When children have kidney dysfunction, their decline is more rapid than adults, and they develop many other complicating medical conditions that threaten their life expectancy. The majority of young adults with a history of kidney failure in childhood suffer significant comorbidities, with as much as a 10- to 100-fold increased risk of cardiovascular disease and 30- to 150-fold higher mortality compared to their age matched peers. The ability of physicians to identify when kidney function decline accelerates or the early onset of cardiovascular disease is currently limited. Recent advances in the laboratory techniques available to study the nature and variety of urine proteins (urine proteomics) have led to the discovery of highly discriminant biomarkers of varied diseases, and also suggested new potential targets for therapy. However, these techniques have not been applied to study progression of chronic kidney disease (CKD) in children. Analysis of urine has several advantages over blood serum or plasma: urine can be obtained easily and in much larger volumes. Also, urine sampling can be frequent and repeated. As urine is a filtrate of serum, it has a comparatively simpler composition. This proposal, in response to RFA-DK-14-011 for the Chronic Kidney Disease Biomarkers Consortium (CKD BioCon) (U01), proposes to utilize recent advances in state-of-the-art urine proteomic profiling as well as the comprehensive careful characterization of and collection of biosamples from children with CKD in the Chronic Kidney Disease in Children (CKiD) cohort over the last decade, to perform the first large-scale discovery and validation of novel urinary biomarkers of CKD progression in children.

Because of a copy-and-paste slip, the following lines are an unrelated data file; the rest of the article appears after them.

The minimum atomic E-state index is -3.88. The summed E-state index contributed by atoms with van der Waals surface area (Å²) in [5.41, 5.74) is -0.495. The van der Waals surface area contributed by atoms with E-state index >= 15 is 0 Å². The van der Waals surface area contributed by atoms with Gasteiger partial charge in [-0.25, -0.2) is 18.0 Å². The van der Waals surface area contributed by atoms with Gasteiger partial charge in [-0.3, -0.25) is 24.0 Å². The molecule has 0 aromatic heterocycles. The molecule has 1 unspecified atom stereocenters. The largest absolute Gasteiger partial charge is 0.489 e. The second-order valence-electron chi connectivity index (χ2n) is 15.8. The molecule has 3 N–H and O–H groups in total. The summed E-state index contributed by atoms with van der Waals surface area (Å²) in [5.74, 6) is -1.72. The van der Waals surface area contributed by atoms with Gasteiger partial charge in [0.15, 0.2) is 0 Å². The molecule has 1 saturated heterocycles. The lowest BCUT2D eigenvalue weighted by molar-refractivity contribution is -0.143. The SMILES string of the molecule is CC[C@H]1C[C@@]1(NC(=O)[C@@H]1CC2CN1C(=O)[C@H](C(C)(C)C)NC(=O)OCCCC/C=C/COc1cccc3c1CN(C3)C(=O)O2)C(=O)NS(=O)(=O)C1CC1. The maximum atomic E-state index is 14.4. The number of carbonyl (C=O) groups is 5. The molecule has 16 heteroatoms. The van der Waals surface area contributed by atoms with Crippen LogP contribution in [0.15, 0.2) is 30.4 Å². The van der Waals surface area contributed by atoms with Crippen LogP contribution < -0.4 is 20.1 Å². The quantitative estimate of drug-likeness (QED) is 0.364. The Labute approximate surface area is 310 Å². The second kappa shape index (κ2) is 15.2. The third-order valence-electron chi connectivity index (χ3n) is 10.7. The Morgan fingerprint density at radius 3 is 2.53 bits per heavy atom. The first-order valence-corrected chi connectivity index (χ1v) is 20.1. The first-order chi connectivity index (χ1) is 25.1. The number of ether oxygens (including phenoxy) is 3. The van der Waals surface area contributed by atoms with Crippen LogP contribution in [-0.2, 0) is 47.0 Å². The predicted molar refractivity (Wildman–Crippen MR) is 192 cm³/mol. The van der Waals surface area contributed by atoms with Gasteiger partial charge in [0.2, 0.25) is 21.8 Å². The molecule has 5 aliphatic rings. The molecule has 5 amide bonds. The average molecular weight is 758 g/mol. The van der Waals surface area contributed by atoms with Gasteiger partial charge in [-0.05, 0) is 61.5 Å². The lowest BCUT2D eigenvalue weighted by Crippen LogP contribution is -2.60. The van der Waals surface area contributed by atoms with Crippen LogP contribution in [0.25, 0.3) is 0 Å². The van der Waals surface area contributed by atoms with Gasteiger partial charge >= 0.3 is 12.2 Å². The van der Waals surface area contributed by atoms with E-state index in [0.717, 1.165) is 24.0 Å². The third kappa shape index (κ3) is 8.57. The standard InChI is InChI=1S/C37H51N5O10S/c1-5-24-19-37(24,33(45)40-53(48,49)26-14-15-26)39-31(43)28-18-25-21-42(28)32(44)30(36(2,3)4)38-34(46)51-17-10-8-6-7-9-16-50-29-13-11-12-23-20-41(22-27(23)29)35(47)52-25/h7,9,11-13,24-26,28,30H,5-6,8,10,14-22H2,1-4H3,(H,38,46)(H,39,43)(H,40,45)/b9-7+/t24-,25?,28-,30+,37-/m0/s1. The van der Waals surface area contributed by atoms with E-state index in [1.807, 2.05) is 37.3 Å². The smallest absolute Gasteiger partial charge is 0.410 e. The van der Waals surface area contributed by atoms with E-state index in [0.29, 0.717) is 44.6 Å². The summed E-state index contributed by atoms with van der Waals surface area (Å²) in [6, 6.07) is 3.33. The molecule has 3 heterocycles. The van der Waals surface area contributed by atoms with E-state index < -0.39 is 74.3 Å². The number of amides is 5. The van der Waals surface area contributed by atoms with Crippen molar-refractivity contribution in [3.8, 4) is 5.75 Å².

Advanced kidney disease in childhood threatens normal growth and development and is associated with early cardiovascular disease and death. Clinically applicable biologic markers of declining kidney function are lacking. Combining in-depth analysis of urine proteins (urine proteomics) with nearly 10 years of data and urine samples from the Chronic Kidney Disease in Children (CKiD) cohort, this study seeks to identify novel markers for progression of kidney disease and targets for treatment.